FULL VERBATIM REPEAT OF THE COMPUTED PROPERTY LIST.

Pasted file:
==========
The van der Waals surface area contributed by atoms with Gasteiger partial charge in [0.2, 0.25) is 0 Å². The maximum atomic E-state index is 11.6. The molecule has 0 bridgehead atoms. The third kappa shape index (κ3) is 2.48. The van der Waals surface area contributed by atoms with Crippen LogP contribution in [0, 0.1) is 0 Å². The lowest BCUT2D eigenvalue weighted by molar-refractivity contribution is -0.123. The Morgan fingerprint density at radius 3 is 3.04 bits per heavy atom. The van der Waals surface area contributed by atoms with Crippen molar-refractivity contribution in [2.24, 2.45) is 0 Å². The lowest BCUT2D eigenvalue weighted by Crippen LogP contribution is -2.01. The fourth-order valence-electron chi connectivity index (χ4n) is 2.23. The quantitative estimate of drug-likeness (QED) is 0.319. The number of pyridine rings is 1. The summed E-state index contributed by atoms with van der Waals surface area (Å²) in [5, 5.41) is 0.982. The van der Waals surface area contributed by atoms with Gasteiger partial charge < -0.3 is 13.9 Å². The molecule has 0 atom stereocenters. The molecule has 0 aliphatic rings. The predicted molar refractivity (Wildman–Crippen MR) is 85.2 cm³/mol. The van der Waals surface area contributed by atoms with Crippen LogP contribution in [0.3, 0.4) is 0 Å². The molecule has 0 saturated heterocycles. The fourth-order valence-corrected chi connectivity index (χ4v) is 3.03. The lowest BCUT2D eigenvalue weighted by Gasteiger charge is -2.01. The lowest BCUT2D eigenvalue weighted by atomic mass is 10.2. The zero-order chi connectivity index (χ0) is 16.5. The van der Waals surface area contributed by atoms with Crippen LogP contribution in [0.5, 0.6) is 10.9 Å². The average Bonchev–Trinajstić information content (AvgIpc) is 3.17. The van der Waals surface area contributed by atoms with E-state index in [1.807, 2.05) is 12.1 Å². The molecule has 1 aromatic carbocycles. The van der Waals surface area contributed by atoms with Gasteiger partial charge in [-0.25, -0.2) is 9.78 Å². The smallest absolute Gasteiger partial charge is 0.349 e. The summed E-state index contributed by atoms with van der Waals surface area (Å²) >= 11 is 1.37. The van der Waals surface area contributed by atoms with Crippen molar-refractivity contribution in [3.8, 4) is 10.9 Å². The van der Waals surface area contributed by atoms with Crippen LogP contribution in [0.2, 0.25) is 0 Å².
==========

The van der Waals surface area contributed by atoms with Gasteiger partial charge in [0.2, 0.25) is 0 Å². The maximum atomic E-state index is 11.6. The molecule has 0 bridgehead atoms. The third kappa shape index (κ3) is 2.48. The van der Waals surface area contributed by atoms with Crippen LogP contribution in [0, 0.1) is 0 Å². The lowest BCUT2D eigenvalue weighted by molar-refractivity contribution is -0.123. The Morgan fingerprint density at radius 3 is 3.04 bits per heavy atom. The van der Waals surface area contributed by atoms with Crippen molar-refractivity contribution in [2.24, 2.45) is 0 Å². The lowest BCUT2D eigenvalue weighted by Crippen LogP contribution is -2.01. The fourth-order valence-electron chi connectivity index (χ4n) is 2.23. The quantitative estimate of drug-likeness (QED) is 0.319. The number of pyridine rings is 1. The summed E-state index contributed by atoms with van der Waals surface area (Å²) in [5, 5.41) is 0.982. The van der Waals surface area contributed by atoms with Gasteiger partial charge < -0.3 is 13.9 Å². The molecule has 0 atom stereocenters. The molecule has 0 aliphatic rings. The predicted molar refractivity (Wildman–Crippen MR) is 85.2 cm³/mol. The van der Waals surface area contributed by atoms with Crippen LogP contribution in [0.3, 0.4) is 0 Å². The molecule has 0 saturated heterocycles. The fourth-order valence-corrected chi connectivity index (χ4v) is 3.03. The lowest BCUT2D eigenvalue weighted by Gasteiger charge is -2.01. The lowest BCUT2D eigenvalue weighted by atomic mass is 10.2. The zero-order chi connectivity index (χ0) is 16.5. The van der Waals surface area contributed by atoms with Crippen LogP contribution in [0.5, 0.6) is 10.9 Å². The average Bonchev–Trinajstić information content (AvgIpc) is 3.17. The van der Waals surface area contributed by atoms with E-state index in [1.807, 2.05) is 12.1 Å². The molecule has 1 aromatic carbocycles. The van der Waals surface area contributed by atoms with Gasteiger partial charge in [-0.25, -0.2) is 9.78 Å². The smallest absolute Gasteiger partial charge is 0.349 e. The summed E-state index contributed by atoms with van der Waals surface area (Å²) >= 11 is 1.37. The van der Waals surface area contributed by atoms with Crippen molar-refractivity contribution in [3.8, 4) is 10.9 Å². The van der Waals surface area contributed by atoms with Crippen LogP contribution in [0.2, 0.25) is 0 Å².